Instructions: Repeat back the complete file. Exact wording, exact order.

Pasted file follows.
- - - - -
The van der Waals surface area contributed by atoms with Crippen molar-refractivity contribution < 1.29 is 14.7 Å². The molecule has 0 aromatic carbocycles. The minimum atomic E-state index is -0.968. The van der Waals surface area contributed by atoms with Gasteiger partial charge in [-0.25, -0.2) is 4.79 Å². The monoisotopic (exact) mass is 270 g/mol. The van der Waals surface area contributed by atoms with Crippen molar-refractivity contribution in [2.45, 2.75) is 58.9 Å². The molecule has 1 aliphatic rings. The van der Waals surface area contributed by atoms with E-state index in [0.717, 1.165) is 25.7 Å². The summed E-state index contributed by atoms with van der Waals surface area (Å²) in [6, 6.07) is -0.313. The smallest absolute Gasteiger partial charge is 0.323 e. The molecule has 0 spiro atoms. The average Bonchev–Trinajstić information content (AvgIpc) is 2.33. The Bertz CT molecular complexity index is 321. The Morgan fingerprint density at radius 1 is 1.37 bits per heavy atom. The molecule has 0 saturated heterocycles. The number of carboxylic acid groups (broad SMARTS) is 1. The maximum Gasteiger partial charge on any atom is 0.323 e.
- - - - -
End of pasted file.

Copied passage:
The van der Waals surface area contributed by atoms with Crippen molar-refractivity contribution < 1.29 is 14.7 Å². The molecule has 0 aromatic carbocycles. The minimum atomic E-state index is -0.968. The van der Waals surface area contributed by atoms with Gasteiger partial charge in [-0.25, -0.2) is 4.79 Å². The monoisotopic (exact) mass is 270 g/mol. The van der Waals surface area contributed by atoms with Crippen molar-refractivity contribution in [2.45, 2.75) is 58.9 Å². The molecule has 1 aliphatic rings. The van der Waals surface area contributed by atoms with E-state index in [0.717, 1.165) is 25.7 Å². The summed E-state index contributed by atoms with van der Waals surface area (Å²) in [6, 6.07) is -0.313. The smallest absolute Gasteiger partial charge is 0.323 e. The molecule has 0 spiro atoms. The average Bonchev–Trinajstić information content (AvgIpc) is 2.33. The Bertz CT molecular complexity index is 321. The Morgan fingerprint density at radius 1 is 1.37 bits per heavy atom. The molecule has 0 saturated heterocycles. The number of carboxylic acid groups (broad SMARTS) is 1. The maximum Gasteiger partial charge on any atom is 0.323 e.